• Four is Death: Quite literally with TTL's regeneration limit.
  • From Bad to Worse: A self-described example for Paramount: two days after the Supreme Court of the United States ruled in favor of Lucasfilm Limited (5 to 4) in Lucasfilm v. Paramount and awarded them $1,000,000,000 in damages, it was discovered that Charles Bluhdorn died of a heart attack.
  • Futureshadowing: The 1986 interview in spades.
  • Genre-Killer: Two things are attributed to the "death" of the variety genre ITTL: "The George Carlin Show", and the death of Robin Williams.
  • Gone Horribly Right: Since it's implied that George Carlin deliberately went over the top in... his "vocabulary" on "The George Carlin Show" to "demonstrate the absurdity of censorship regulations", this trope is in effect. There is a reason it's considered the next Turn-On.
    "[H]is little experiment, to put it bluntly, went horribly right. Several network affiliates did not return to show after its first commercial break – this on top of over a dozen that had refused to air the show in the first place."
  • Grand Finale: In-universe, Star Trek has one in "These Were the Voyages".
  • Harsher in Hindsight:
    • In-Universe, the "Who Shot Robin" sketch on "The Richard Pryor Show".
    • The New York Post using the headline "BLOODIED BLUHDORN" as a means of emphasizing the damage losing the 1983 trial did to him.
  • Heroic Sacrifice:
    • Sulu preforms one in Star Trek: The Next Voyage.
    • The (Fifth) Doctor in the Series Finale for Doctor Who, "Requiem for a Time Lord".
  • Hide Your Gays: Commander Freeman in The Animated Adventures of Star Trek is meant to be the same character as the openly gay Lieutenant Freeman in Star Trek: The Next Voyage, but his sexuality is never mentioned.
  • History Repeats: In a way, that is how "The George Carlin Show" is described:
    If Richard Pryor could be described as Laugh-In for a new decade, the inevitable rush of imitators that followed in its wake naturally included a Turn-On.
  • Inherently Funny Words: This is why the counterpart to Airplane! (spoofing The Greenpoint Dilemma instead of Zero Hour) is called Catastrophe! instead of Disaster!
  • Insistent Terminology: Barbara Walters is generally referred to as "Baba Wawa".
  • In the Style of...: Funnily enough, the chapter "Love in the Afternoon" (which covers daytime programing, like Soapnote ), begins and ends like Soap.
  • Irony: "I love that, all this time after the PoD, the Paramount and Desilu lots are finally united after all."
  • It's All About Me: William Shatner gets a bad, bad case of it, due to Star Trek's greater success.
  • Lame Pun Reaction: Behold:
    Gene Kranz: Say, Jim... would you say this is the dawning of the age of Aquarius?
  • Leaning on the Fourth Wall: The second-to-last "More To Come... Right After These Messages", which takes place on August 12th, 1984, was posted on August 12th, 2015.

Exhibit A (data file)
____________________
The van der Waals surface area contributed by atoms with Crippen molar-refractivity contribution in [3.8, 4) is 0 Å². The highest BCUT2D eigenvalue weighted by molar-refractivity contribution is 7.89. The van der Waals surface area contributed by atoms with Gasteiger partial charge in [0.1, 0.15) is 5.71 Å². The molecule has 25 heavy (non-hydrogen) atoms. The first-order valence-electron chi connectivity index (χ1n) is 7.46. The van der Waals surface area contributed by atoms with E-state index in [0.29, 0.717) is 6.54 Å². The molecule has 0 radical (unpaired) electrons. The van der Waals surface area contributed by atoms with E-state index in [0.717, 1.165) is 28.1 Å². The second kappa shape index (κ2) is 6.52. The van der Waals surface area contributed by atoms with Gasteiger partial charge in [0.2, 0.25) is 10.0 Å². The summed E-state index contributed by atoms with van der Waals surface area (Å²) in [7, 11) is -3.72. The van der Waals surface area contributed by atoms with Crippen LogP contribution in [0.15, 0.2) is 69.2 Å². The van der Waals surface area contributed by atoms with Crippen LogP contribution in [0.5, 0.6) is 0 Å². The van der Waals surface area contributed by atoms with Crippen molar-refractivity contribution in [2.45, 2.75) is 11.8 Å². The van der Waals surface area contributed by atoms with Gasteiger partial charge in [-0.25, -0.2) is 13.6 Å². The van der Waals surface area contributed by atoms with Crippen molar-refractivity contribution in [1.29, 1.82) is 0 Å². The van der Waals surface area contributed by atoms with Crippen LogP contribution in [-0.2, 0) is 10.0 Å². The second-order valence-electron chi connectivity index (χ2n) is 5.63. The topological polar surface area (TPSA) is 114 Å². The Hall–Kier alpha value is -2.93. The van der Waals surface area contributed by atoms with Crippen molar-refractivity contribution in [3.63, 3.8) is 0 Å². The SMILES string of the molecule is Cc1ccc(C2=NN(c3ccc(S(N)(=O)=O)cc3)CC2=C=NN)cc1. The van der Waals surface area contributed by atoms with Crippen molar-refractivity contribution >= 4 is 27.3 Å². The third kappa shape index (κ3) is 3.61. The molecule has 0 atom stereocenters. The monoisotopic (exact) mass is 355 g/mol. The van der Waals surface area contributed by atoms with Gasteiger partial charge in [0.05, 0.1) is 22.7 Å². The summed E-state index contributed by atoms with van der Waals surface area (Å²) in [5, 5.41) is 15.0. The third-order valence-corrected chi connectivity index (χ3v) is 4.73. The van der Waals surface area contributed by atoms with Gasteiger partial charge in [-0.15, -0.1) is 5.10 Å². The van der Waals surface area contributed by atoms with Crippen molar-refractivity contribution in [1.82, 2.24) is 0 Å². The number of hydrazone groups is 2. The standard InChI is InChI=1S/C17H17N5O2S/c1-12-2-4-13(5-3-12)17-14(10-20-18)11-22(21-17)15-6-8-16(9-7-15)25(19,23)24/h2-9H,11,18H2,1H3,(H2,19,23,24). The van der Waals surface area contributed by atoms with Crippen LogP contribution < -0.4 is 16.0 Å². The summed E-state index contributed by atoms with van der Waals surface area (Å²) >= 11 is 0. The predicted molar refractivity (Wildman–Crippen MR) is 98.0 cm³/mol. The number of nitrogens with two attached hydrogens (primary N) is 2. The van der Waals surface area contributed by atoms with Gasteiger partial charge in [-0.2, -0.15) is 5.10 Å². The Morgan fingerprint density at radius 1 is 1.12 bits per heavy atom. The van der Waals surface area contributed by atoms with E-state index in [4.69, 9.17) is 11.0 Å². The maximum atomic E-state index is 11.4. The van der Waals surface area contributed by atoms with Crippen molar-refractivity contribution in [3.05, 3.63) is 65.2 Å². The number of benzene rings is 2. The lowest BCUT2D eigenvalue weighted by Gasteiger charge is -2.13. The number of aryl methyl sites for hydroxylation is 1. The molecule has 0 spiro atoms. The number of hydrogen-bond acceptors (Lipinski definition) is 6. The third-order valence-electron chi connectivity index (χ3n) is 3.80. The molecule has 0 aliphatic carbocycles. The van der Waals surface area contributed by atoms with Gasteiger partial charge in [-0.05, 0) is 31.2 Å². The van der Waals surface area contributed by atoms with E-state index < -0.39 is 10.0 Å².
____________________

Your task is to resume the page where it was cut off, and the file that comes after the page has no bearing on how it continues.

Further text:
• Magnum Opus: A minor example, but Brainbin considers "Into The Final Frontier" to be "one of [his] very finest posts".
  • Name's the Same: As pointed out in the narrative, George Lucas's lawyer Andy Taylor and Hon. Warren J. Ferguson.
  • Never Tell Me the Odds!: Ironically said by George Lucas to Andy Taylor, his lawyer, after being told how small his chances of winning his lawsuit against Paramount were.
  • Non-Indicative Title: "Marcia, Marcia, Marcia!". Obviously brings Star Wars to mind, right?
  • One-Episode Wonder: Just like its counterpart in our timeline, Turn-On does not have a lengthy run. And it ruins producer George Schlatter's career to boot.
  • The Only One Allowed to Defeat You: In the in-universe Star Trek finale this is why Kor (established as Kirk's Arch-Enemy over the course of five seasons) makes a Heroic Sacrifice to defend the Enterprise from the Romulans.
  • Older and Wiser: In the 1985 relaunch of Mission: Impossible, Lynda Day reprises the role of Dana Lambert; introduced to the original Mission Impossible as a clueless new agent, she's now a hypercompetent voice of experience.
  • Opinion-Changing Dream: The change in timeline's happens because Ball has a dream wherein the ghost of Carole Lombard tells her to stay a producer, similar to the actual dream she had that encouraged her to do I Love Lucy.
  • Original Character: It took 75 posts, but the first usage of this trope came in the form of Kirk Allen, the ITTL casting choice for Superman instead of Christopher Reeve.
    Brainbin: Allen is an original character - the first to be introduced so far for this timeline, but not the last!
  • Pet The Hound Dog: "Lonely at the Top" reveals some beneficial changes to the life of Elvis Presley. To name one specific change: he switched managers (from Colonel Tom Parker to Tom Hulett) which results in him going on his way to have international tours and starring in the A Star Is Born remake (opposite Barbra Streisand).